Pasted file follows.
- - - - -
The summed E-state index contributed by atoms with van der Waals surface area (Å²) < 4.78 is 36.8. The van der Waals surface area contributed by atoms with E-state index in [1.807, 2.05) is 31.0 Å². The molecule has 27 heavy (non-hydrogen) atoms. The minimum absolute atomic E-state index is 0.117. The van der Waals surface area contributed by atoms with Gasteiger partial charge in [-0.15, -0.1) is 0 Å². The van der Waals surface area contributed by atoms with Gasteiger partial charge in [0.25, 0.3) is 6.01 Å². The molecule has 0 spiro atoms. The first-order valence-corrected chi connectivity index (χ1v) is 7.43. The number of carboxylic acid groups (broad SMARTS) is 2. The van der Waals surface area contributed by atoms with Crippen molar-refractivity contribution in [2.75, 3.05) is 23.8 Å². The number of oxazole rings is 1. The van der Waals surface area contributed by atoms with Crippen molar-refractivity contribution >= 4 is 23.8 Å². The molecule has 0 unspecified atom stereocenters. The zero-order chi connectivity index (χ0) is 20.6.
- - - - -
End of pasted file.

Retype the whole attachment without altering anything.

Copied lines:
The summed E-state index contributed by atoms with van der Waals surface area (Å²) < 4.78 is 36.8. The van der Waals surface area contributed by atoms with E-state index in [1.807, 2.05) is 31.0 Å². The molecule has 27 heavy (non-hydrogen) atoms. The minimum absolute atomic E-state index is 0.117. The van der Waals surface area contributed by atoms with Gasteiger partial charge in [-0.15, -0.1) is 0 Å². The van der Waals surface area contributed by atoms with Gasteiger partial charge in [0.25, 0.3) is 6.01 Å². The molecule has 0 spiro atoms. The first-order valence-corrected chi connectivity index (χ1v) is 7.43. The number of carboxylic acid groups (broad SMARTS) is 2. The van der Waals surface area contributed by atoms with Crippen molar-refractivity contribution in [2.75, 3.05) is 23.8 Å². The number of oxazole rings is 1. The van der Waals surface area contributed by atoms with Crippen molar-refractivity contribution >= 4 is 23.8 Å². The molecule has 0 unspecified atom stereocenters. The zero-order chi connectivity index (χ0) is 20.6.